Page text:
For release: Thursday, May 11, 2006
For the first time, researchers have identified a specific form of amyloid beta protein that causes memory impairment long before amyloid plaques and neurodegeneration appear in a mouse model of Alzheimer's disease (AD). The finding may lead to new ways of diagnosing and possibly even preventing the disease.
The study was funded in part by the National Institute of Neurological Disorders and Stroke (NINDS) and reported in the March 16, 2006, issue of Nature.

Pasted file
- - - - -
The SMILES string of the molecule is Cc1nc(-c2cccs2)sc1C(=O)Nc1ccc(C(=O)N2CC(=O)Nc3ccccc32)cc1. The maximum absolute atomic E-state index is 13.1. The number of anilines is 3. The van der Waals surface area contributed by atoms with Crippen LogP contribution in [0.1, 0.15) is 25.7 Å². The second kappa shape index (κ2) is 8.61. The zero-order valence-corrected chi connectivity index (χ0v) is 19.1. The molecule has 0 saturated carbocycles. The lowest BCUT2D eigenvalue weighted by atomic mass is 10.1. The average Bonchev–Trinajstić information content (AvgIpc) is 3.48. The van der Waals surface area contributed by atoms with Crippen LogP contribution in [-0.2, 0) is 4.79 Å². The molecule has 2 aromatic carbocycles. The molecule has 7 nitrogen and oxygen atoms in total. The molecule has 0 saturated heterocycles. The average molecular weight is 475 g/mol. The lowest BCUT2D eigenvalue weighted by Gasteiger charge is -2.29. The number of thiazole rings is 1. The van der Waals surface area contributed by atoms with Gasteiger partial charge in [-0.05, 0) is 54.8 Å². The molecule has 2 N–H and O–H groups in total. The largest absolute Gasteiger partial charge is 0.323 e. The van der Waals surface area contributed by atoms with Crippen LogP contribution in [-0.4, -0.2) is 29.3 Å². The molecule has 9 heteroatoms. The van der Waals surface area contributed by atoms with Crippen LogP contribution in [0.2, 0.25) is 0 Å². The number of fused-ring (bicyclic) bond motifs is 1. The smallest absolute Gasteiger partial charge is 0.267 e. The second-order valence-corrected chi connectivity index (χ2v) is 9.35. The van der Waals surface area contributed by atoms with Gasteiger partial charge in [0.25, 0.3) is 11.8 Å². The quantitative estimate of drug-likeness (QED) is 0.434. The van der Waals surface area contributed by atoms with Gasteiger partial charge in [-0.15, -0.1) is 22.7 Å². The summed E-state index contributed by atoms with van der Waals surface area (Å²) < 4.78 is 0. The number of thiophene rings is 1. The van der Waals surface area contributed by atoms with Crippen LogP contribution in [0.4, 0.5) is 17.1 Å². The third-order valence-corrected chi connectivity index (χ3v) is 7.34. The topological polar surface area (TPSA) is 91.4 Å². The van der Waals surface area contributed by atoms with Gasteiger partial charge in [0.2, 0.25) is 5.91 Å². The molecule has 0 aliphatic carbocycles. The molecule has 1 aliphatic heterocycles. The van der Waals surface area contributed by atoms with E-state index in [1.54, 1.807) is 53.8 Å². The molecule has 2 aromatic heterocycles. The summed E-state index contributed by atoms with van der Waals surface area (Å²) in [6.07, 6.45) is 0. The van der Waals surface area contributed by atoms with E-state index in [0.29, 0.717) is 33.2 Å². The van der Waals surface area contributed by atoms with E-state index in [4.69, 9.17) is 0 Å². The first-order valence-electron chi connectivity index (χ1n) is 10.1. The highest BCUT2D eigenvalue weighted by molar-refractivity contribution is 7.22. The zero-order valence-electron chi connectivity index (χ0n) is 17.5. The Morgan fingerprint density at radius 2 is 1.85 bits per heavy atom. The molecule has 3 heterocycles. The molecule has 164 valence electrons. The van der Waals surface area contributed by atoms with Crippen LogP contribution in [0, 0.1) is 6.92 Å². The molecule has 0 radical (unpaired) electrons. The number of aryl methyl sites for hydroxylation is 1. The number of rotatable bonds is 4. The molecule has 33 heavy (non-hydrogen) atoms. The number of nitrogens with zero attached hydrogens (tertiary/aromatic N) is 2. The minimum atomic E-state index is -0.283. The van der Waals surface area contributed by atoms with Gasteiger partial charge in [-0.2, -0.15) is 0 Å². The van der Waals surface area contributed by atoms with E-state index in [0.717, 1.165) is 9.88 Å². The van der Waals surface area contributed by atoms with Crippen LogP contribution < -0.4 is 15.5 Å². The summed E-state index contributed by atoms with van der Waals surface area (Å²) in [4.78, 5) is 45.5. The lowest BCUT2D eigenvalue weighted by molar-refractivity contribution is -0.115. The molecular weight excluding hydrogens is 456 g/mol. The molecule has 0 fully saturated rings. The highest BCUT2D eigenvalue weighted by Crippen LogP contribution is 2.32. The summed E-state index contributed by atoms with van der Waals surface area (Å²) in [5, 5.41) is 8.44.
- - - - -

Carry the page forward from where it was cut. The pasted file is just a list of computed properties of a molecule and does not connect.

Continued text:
Amyloid beta is the main component of amyloid plaques – abnormal clumps of protein that are found in the tissue between nerve cells in people with AD. Researchers have long suspected that amyloid plaques help to trigger the neurodegeneration and cognitive problems found in AD. Most of the known genes and other risk factors for AD increase the accumulation of amyloid beta in the brain and lead to plaque formation. However, recent studies have shown that memory problems develop long before amyloid plaques appear, and that there is no reliable correlation between the number of amyloid plaques and the amount of memory impairment in humans or mice. Other research has suggested that amyloid plaques may actually be beneficial – helping to keep toxic amyloid beta out of the way so that neurons can function. With this idea, researchers have begun to look at smaller clusters of amyloid beta peptides (protein building blocks) to see if they trigger the disease.